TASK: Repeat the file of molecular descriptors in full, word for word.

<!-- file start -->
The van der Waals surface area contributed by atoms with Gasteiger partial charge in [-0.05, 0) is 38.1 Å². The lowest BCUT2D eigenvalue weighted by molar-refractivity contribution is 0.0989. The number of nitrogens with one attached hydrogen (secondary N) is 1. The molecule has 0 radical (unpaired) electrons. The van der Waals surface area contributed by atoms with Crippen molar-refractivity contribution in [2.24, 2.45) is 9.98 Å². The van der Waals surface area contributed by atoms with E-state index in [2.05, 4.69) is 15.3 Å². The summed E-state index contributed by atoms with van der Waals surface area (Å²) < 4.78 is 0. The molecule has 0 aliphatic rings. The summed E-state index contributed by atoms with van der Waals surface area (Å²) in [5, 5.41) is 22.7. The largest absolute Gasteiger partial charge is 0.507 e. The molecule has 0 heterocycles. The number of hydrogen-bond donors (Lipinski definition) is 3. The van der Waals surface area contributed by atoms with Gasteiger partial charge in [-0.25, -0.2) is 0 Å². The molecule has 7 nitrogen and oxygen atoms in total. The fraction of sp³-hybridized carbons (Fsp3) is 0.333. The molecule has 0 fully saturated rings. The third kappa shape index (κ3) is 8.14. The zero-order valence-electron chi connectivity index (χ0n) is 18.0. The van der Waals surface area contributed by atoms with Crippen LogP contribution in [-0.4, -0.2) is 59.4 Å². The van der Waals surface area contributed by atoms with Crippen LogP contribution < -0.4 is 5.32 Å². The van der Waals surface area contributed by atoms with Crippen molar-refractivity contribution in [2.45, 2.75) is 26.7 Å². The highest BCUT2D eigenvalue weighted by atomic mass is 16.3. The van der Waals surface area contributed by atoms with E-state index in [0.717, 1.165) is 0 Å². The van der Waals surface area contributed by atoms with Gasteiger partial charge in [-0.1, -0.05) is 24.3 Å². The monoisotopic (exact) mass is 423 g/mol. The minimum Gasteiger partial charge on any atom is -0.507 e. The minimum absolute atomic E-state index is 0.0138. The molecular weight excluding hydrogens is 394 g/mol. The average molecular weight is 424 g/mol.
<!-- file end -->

The van der Waals surface area contributed by atoms with Gasteiger partial charge in [-0.05, 0) is 38.1 Å². The lowest BCUT2D eigenvalue weighted by molar-refractivity contribution is 0.0989. The number of nitrogens with one attached hydrogen (secondary N) is 1. The molecule has 0 radical (unpaired) electrons. The van der Waals surface area contributed by atoms with Crippen molar-refractivity contribution in [2.24, 2.45) is 9.98 Å². The van der Waals surface area contributed by atoms with E-state index in [2.05, 4.69) is 15.3 Å². The summed E-state index contributed by atoms with van der Waals surface area (Å²) < 4.78 is 0. The molecule has 0 aliphatic rings. The summed E-state index contributed by atoms with van der Waals surface area (Å²) in [5, 5.41) is 22.7. The largest absolute Gasteiger partial charge is 0.507 e. The molecule has 0 heterocycles. The number of hydrogen-bond donors (Lipinski definition) is 3. The van der Waals surface area contributed by atoms with Gasteiger partial charge in [-0.25, -0.2) is 0 Å². The molecule has 7 nitrogen and oxygen atoms in total. The fraction of sp³-hybridized carbons (Fsp3) is 0.333. The molecule has 0 fully saturated rings. The third kappa shape index (κ3) is 8.14. The zero-order valence-electron chi connectivity index (χ0n) is 18.0. The van der Waals surface area contributed by atoms with Crippen LogP contribution in [-0.4, -0.2) is 59.4 Å². The van der Waals surface area contributed by atoms with Crippen LogP contribution < -0.4 is 5.32 Å². The van der Waals surface area contributed by atoms with Crippen molar-refractivity contribution in [2.45, 2.75) is 26.7 Å². The highest BCUT2D eigenvalue weighted by atomic mass is 16.3. The van der Waals surface area contributed by atoms with E-state index in [0.717, 1.165) is 0 Å². The van der Waals surface area contributed by atoms with Gasteiger partial charge in [-0.1, -0.05) is 24.3 Å². The monoisotopic (exact) mass is 423 g/mol. The minimum Gasteiger partial charge on any atom is -0.507 e. The minimum absolute atomic E-state index is 0.0138. The molecular weight excluding hydrogens is 394 g/mol. The average molecular weight is 424 g/mol.